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Fifty miles east of downtown San Diego, 12 miles south of Interstate 8, Buckman Springs Road, approaching from the north, ends at State Route 94 as it turns east after a mile-long northward jog from Campo. This intersection is the center point of the unincorporated town of Cameron Corners which, at only 27 acres and less than 100 residents, strains the definition of the word "town." That may change, if development plans filed with the county come to fruition.

In the late afternoon, during an early-March heat wave, Michael Thometz, an anti-development activist who lives on a nearby ranch, stands in the parking lot of the gas station at the corner of Buckman Springs and Highway 94. "This is Cameron Corners," he says. "All we've got here is a convenience store, a combination barber shop-beauty parlor, a little florist, a tiny thrift store, a video store, a burger stand, and a chiropractor who's here a couple of days a week. We had a bank for a while, but they just couldn't make a go of it. So we have an ATM now." He points to the gas station's sign, which advertises 87-octane at $2.39, 89 at $2.49, and 91 for $2.59 per gallon. "And we've got the highest gas prices in the county."

Ten or so single-story houses across Highway 94 from the gas station are the only homes within the town of Cameron Corners. But the owners of the Star Ranch, which borders the town on the south and east, are considering building a cluster of new dwellings around the town and possibly some retail space to create a country village around Cameron Corners. As many as 500 new units have been discussed.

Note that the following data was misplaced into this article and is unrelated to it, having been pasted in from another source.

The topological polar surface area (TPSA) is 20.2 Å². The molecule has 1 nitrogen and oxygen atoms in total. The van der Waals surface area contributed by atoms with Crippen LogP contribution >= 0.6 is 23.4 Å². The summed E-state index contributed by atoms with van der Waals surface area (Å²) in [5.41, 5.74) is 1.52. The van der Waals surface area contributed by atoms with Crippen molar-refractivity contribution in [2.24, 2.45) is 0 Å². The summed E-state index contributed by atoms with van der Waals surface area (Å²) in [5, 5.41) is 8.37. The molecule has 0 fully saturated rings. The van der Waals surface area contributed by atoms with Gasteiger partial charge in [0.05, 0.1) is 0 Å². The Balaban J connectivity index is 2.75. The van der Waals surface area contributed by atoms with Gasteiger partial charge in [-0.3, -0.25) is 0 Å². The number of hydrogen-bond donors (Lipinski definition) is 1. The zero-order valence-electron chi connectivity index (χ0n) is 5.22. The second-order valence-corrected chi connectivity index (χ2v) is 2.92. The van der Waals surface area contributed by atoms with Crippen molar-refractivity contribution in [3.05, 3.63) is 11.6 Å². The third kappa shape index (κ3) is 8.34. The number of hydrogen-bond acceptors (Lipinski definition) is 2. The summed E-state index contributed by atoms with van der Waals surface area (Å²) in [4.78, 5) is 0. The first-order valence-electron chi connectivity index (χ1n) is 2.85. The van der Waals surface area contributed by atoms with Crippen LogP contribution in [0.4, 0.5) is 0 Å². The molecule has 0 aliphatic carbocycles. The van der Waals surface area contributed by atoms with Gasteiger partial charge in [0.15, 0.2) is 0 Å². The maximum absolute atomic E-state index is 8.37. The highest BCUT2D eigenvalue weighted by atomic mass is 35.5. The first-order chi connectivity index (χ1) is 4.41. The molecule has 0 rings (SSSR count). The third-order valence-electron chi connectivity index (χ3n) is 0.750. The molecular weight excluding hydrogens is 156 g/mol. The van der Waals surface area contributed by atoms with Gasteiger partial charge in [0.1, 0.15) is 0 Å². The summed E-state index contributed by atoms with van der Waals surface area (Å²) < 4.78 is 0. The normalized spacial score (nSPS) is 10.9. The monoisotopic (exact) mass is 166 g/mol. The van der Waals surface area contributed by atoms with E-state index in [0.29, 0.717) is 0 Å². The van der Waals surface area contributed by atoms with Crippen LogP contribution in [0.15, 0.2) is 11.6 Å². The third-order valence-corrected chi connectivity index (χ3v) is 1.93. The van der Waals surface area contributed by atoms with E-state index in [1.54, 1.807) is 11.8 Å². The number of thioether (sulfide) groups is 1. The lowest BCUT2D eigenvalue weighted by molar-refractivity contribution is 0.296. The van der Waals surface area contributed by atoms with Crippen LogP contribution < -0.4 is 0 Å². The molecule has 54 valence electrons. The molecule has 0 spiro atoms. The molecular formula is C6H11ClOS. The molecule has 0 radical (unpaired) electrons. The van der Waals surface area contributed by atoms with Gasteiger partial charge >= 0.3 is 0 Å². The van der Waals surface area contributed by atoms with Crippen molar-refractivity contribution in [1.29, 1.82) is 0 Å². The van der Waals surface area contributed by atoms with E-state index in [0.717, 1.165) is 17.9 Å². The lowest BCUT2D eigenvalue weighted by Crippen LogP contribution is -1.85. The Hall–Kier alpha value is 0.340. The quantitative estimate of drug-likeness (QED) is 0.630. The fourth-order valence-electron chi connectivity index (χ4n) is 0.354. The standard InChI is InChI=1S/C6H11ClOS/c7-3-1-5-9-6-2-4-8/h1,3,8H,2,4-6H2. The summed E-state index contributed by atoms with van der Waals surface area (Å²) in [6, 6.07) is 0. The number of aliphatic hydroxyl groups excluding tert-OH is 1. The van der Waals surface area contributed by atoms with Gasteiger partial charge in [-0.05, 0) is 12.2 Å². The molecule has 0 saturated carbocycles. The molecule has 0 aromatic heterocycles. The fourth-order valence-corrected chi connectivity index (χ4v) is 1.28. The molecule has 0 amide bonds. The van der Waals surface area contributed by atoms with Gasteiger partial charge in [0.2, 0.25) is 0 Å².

Thometz, a heavily built man, stands over six feet tall. His face, bronzed from years in the high desert sun, contrasts with his thick white hair, which rustles in the constant breeze. "Star Ranch has been owned by Barry De Vorzan who lives in Montecito, which is the upscale part of Santa Barbara," Thometz says. "He has owned the property for 32 years, and it is for sale right now. About four years ago, the Star Ranch was on the market for $8 million. Now it's on the market for $10 million. For that, you get 2150 acres and quite a few cattle, assuming the cattle go with it, plus you get 2800 acres of Bureau of Land Management grazing leases. So [De Vorzan] has owned it for all of these years. He used to come down occasionally. Well, about a year ago, all of a sudden he appears out of the woodwork at a planning group meeting and says, 'Tell me how I can develop it.' He didn't come with any plan or anything. It was, 'I don't want to lose my value here; how can I develop it?' He didn't come into the community and say, 'By God, this is what the hell I am going to do and here it is; you take it or leave it.' I give him that."

More than a year before attending the planning-group meeting, De Vorzan had retained Doug Paul of the downtown San Diego engineering firm Project Design Consultants to create and implement a development plan for the ranch. "Then, around a year ago," Thometz says, "they came back to the planning group and said, 'We have 2150 acres...so we deserve 500 houses on this property.' "